Weak password concerns with GPG

Discussion in 'privacy problems' started by LinuxNewb, Dec 4, 2014.

  1. LinuxNewb

    LinuxNewb Registered Member

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    When using gpg4win with thunderbird and Enigmail i am wondering if there is a way to be able to copy and paste a longer password in? Trying to remember a 35 character password is hard without copy and pasting it. What do most people use when they want a very long password for there keys? I know on my mac i can do it but on linux with gpg4in i cant. Any suggestions?
     
  2. mirimir

    mirimir Registered Member

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    I use modular passphrases, composed of shorter component. Some of the components are just passwords that I've used for many years, such as "973vc65" or "ajRP82ped". Others are longer, and represent the initial letters of memorable phrases. For example, "When in the Course of human events, it becomes necessary for one people to dissolve the political bands which have connected them with another" becomes "witcoheibnfoptdtpbwhctwa". To get long passphrases, I just concatenate the components, like words in sentences: "973vc65 witcoheibnfoptdtpbwhctwa ajRP82ped".
     
  3. RockLobster

    RockLobster Registered Member

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    Alternatively use a password manager program like keypass it can generate long passwords and store them in an encrypted database.
     
  4. mirimir

    mirimir Registered Member

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    The problem is getting them into passphrase prompts that don't allow pasting. And in the case of the LUKS prompt, there's no OS running to paste from.
     
  5. deBoetie

    deBoetie Registered Member

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    The Yubikey has the ability to store a long static password in a slot, which you could concatenate with one you entered. Of course, that then leaves the securing of the key, but at least that's a different kind of threat (which threat might also be able to extract your remembered password with "persuasion" regardless).
     
  6. LinuxNewb

    LinuxNewb Registered Member

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    I like this idea thx mirmir!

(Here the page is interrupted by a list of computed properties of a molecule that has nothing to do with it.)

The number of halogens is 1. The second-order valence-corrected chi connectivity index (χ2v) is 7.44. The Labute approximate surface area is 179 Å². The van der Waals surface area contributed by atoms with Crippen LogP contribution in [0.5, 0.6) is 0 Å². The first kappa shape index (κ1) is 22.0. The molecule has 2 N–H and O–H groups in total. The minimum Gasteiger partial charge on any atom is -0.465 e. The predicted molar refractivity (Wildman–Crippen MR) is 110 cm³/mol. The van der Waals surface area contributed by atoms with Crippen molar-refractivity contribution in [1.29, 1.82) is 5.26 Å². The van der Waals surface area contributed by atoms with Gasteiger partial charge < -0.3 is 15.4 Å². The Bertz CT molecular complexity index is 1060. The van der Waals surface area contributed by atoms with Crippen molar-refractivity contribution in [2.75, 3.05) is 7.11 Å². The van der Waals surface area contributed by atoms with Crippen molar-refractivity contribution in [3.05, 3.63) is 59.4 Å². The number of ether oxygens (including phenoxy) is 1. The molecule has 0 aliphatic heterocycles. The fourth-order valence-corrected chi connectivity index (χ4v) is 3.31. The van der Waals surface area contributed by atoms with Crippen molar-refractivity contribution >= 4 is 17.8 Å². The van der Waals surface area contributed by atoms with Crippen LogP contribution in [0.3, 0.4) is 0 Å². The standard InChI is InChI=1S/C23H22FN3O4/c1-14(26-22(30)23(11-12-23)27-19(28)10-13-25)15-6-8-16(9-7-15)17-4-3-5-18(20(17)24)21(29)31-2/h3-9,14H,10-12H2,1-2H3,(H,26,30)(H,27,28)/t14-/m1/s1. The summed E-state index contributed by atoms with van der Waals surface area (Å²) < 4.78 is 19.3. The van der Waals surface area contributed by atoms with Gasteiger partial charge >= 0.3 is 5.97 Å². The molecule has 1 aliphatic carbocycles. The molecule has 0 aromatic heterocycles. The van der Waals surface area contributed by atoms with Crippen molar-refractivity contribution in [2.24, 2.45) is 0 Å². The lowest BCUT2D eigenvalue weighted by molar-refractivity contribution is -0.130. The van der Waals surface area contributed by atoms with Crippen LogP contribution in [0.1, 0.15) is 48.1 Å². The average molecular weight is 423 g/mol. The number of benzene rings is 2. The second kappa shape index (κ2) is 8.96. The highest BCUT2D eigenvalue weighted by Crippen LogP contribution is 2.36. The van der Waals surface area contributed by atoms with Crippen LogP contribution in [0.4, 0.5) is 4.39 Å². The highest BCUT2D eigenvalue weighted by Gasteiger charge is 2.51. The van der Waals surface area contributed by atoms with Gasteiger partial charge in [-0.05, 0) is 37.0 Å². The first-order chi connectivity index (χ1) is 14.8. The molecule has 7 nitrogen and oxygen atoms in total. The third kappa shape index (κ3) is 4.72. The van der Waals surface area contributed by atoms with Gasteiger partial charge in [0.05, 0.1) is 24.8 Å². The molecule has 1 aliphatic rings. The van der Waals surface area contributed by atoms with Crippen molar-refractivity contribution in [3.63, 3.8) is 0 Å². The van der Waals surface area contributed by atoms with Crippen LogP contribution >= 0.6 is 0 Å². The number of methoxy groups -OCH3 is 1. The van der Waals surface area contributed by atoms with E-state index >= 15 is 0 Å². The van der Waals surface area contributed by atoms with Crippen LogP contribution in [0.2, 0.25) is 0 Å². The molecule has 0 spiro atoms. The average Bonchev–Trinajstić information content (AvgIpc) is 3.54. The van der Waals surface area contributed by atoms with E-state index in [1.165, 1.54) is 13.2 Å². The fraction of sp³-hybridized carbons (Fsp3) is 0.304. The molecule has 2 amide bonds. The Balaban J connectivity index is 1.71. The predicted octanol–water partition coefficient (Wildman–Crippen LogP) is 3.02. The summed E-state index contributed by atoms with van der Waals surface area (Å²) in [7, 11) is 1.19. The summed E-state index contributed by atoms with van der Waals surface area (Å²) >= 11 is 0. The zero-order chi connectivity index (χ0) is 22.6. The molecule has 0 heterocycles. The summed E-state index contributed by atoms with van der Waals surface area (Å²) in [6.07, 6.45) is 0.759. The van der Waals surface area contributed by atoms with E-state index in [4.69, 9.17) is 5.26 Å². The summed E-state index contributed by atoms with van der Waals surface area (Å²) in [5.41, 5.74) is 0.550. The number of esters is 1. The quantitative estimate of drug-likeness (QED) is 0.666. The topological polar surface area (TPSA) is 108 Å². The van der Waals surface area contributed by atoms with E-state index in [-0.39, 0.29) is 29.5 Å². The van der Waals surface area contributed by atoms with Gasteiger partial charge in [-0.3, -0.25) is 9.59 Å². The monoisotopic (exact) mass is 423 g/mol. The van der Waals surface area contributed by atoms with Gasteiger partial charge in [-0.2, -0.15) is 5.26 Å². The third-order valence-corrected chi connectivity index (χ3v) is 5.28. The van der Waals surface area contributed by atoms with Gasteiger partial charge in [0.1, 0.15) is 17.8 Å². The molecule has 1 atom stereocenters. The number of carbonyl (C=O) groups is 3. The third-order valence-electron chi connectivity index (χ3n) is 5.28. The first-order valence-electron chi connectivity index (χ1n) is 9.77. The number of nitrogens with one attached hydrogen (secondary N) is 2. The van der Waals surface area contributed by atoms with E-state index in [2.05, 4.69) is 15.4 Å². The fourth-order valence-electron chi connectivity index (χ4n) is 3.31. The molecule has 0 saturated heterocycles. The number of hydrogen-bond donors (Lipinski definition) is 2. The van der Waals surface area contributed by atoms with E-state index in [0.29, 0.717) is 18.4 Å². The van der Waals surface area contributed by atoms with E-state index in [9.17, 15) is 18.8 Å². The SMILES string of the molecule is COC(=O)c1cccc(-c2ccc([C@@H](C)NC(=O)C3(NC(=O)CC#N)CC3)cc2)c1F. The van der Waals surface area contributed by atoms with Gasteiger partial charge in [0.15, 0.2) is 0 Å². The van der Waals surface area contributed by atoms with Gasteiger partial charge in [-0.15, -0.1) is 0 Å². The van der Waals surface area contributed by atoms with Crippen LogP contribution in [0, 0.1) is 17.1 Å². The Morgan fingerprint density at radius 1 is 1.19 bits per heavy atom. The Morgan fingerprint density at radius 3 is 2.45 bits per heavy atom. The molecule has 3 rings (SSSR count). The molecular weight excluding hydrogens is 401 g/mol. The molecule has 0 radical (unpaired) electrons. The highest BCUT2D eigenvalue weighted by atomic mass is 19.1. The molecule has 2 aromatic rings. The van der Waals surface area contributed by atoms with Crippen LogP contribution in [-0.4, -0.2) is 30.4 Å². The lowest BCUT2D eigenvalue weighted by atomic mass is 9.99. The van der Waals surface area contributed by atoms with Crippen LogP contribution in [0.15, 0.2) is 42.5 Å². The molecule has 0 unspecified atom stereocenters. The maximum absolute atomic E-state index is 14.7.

7. Carver

    Carver Registered Member

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    Copy then Ctrl + v to paste in no allow regular paste prompt
     
  8. mirimir

    mirimir Registered Member

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    With a LUKS prompt at boot, there is no "Ctrl + v".

    And actually, "Ctrl + v" does work with both the GnuPG and OpenSSH passphrase agent prompts. My bad for not checking :oops: I vaguely recall a passphrase dialog that didn't, but not which one :confused:

    But for what it's worth, of all the passphrases that I use, the LUKS ones are the longest. That's what keeps adversaries out.
     
  9. driekus

    driekus Registered Member

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    I second the Yubikey. One way of securing it even more is to have the first 10 characters as something you know and use the Yubikey for the rest.
     
  10. deBoetie

    deBoetie Registered Member

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    I have been interested in Yubico development SDK information relating to the use of the HMAC-SHA1 functionality in the context of Two factor authentication of whole disk encryption. The point being that the HMAC-SHA1 is at least protected in a secret, where the static password is clearly not! Possession of the key does not mean you know the HMAC-SHA1 secret, whereas with the static, that information is available to anyone with the key.

    But I have not seen any developments which use this for FDE.
     
  11. mirimir

    mirimir Registered Member

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  12. deBoetie

    deBoetie Registered Member

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    @mirimir, thanks for posting the pre-boot authentication document, that's the one I had in mind (and I've been experimenting with its suggestions for various local 2fa).

    But unfortunately, the implemented YK support for Bitlocker, TC and LUKS is all static password based, not HMAC-SHA1, which means that if the attacker also has your yubikey along with the disk/file, you've lost say half your entropy (assuming the attacker hasn't extracted the other half from you personally!). I would much prefer a successor to Truecrypt to support the HMAC-SHA1 version of 2fa using the mechanisms outlined in the first paper.
     
  13. mirimir

    mirimir Registered Member

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    I'm rather surprised that nothing that supports HMAC-SHA1 on Yubikey with LUKS has developed. What's the problem? Is it that Yubikey is emulating a keyboard, but also one needs a keyboard to enter the challenge password? Could one maybe just use a USB splitter?
     
  14. deBoetie

    deBoetie Registered Member

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    I'd very much like to see such a thing too - it may exist but be sitting in-house in various places. I'm not sure how Linux handles multiple HID, but I don't see there would be a problem there. There are Linux samples which use the OTP for PAM and SSH, but not so many examples for hmac generally. One of the other issues of course is that - as the first paper suggests for FDE - you ideally want a multi-user ability. But I'm not sure that LUKS provides for this - ah, I see it does - but of course would add to the complexity. And the code development is all low-level stuff.
     
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